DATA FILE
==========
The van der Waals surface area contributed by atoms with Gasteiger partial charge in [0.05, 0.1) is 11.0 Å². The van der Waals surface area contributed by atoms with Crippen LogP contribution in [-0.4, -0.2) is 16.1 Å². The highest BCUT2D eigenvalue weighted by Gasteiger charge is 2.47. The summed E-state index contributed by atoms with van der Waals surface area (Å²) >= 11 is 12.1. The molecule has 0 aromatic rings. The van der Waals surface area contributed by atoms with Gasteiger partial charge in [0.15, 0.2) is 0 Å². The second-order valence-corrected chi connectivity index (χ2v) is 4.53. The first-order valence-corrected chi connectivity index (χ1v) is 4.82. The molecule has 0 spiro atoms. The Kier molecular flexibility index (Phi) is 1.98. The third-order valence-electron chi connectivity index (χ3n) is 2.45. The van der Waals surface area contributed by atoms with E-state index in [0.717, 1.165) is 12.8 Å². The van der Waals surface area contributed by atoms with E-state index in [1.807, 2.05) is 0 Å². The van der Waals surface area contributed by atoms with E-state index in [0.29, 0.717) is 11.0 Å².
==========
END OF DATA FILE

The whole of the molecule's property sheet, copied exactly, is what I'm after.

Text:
The van der Waals surface area contributed by atoms with Gasteiger partial charge in [0.05, 0.1) is 11.0 Å². The van der Waals surface area contributed by atoms with Crippen LogP contribution in [-0.4, -0.2) is 16.1 Å². The highest BCUT2D eigenvalue weighted by Gasteiger charge is 2.47. The summed E-state index contributed by atoms with van der Waals surface area (Å²) >= 11 is 12.1. The molecule has 0 aromatic rings. The van der Waals surface area contributed by atoms with Gasteiger partial charge in [0.15, 0.2) is 0 Å². The second-order valence-corrected chi connectivity index (χ2v) is 4.53. The first-order valence-corrected chi connectivity index (χ1v) is 4.82. The molecule has 0 spiro atoms. The Kier molecular flexibility index (Phi) is 1.98. The third-order valence-electron chi connectivity index (χ3n) is 2.45. The van der Waals surface area contributed by atoms with E-state index in [0.717, 1.165) is 12.8 Å². The van der Waals surface area contributed by atoms with E-state index in [1.807, 2.05) is 0 Å². The van der Waals surface area contributed by atoms with E-state index in [0.29, 0.717) is 11.0 Å².